“There are about 200 people still due compensation,” he said. “This judgment should send out strong signals to the Canadian government. Those who have previously missed out should have a strong case for appealing.”

Using techniques similar to those portrayed in the celebrated novel the Manchurian Candidate, it was believed that people could be brainwashed and reprogrammed to carry out specific acts.

Cameron developed a range of depatterning “treatments” while director of the Allan Memorial Institute at McGill University.


I found it interesting that the propranolol story as reported in La Presse contains this paragraph:


«L'étude est toujours en cours, souligne de Dr Brunet. On est à la recherche de participants.» (Les personnes intéressées peuvent appeler au 514-761-6131 #2368).


They're looking for study participants.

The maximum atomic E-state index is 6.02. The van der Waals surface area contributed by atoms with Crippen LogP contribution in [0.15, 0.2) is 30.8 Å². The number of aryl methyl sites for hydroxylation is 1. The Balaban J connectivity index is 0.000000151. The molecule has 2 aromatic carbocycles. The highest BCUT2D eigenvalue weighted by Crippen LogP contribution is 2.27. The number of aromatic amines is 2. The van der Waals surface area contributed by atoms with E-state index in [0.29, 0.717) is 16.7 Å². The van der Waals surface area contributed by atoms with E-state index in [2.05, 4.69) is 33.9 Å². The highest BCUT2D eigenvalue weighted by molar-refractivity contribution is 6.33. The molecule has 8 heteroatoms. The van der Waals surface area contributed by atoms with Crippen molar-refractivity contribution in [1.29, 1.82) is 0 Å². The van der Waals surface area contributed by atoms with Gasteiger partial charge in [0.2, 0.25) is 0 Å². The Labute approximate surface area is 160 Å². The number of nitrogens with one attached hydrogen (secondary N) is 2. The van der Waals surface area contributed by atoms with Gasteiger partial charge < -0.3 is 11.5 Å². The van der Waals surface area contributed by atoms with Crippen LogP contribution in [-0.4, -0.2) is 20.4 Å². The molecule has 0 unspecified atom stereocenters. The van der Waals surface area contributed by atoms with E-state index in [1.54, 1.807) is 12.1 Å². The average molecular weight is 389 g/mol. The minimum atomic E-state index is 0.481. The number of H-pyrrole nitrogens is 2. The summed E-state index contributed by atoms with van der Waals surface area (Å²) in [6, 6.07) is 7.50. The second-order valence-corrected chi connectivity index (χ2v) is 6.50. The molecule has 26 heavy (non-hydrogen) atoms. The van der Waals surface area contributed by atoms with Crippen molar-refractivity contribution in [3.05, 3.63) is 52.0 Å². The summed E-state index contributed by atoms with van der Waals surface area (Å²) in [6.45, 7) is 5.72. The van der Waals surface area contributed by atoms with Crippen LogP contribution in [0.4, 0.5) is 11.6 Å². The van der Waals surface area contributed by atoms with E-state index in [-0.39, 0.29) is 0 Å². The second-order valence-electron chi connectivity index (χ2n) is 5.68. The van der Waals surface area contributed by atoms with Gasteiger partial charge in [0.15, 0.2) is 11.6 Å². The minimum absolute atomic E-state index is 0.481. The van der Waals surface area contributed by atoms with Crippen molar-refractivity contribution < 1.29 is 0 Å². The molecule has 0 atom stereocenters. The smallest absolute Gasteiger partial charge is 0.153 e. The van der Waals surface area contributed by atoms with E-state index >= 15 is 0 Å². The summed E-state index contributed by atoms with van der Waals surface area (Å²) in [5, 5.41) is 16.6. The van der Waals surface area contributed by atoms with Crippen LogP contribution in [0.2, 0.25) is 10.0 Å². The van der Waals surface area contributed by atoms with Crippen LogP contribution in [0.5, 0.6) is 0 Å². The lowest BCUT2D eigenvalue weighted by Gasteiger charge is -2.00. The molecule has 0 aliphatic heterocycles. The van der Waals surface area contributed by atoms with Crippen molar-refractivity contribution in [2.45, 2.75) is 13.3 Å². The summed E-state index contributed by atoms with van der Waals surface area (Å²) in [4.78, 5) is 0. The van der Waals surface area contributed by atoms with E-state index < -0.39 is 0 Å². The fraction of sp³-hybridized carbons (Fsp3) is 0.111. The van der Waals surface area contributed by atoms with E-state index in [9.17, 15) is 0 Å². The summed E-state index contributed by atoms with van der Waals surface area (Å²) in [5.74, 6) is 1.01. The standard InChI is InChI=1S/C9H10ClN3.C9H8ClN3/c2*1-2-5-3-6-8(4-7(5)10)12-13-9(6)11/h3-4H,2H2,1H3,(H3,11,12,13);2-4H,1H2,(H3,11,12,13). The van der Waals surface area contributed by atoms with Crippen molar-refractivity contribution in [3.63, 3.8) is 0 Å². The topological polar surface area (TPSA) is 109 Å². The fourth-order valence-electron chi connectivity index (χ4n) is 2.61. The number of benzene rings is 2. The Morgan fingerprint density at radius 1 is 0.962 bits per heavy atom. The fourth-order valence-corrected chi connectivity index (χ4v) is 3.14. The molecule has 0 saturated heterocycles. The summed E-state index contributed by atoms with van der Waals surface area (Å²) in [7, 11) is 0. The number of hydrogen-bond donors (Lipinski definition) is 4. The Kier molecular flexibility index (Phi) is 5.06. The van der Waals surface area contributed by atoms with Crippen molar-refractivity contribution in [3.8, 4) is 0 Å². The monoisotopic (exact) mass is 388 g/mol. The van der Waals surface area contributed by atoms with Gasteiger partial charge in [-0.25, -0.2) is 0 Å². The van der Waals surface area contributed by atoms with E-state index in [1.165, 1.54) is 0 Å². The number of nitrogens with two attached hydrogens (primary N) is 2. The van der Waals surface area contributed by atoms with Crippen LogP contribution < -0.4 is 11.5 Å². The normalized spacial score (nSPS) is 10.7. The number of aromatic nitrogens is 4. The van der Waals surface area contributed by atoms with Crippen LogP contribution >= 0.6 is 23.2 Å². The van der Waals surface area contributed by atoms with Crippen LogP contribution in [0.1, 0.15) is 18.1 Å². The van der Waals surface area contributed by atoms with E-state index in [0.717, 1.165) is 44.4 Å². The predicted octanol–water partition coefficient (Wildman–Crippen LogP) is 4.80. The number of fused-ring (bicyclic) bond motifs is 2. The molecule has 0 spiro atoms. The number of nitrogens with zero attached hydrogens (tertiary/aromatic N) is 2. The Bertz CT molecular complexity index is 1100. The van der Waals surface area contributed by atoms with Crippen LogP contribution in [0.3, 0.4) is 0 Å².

So... who has some bad memories to erase?


[edit on 2/2/2006 by Gools]

[edit on 2/20/2006 by Gools]




posted on Feb, 3 2006 @ 11:11 AM
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I posted this story to ATSNN over two weeks ago, and it was moved to OCE. I was unaware of the connection to Ewen Cameron and CIA mind-control experiments in Montreal. Rumor has it that Ewen's brothers (?) Duncan and Edward Cameron were involved with the PX and the Montauk Project. Edward was reportedly 'regressed' and given the new identity of Al Bielek. Ewen is (was?) reported to be 'truly evil'. It all somehow dovetails nicely into Beta-blockers inhibiting sensory memory recall, doesn't it?

I take BP meds, and the timing was such that I ran out of my calcium-channel blocker med, Norvasc, just as I saw and posted the story. I happened to have some samples of Toprol-XL (metoprolol succinate), a beta-blocker, so I started taking them. Some of my more emotional memories do seem a bit more remote now, but this is hardly what one would call a controlled, scientific experiment. Nothing like what old Ewen had going in Montreal for the CIA.

www.abovetopsecret.com...

www.bielek.com...



posted on Feb, 3 2006 @ 11:12 AM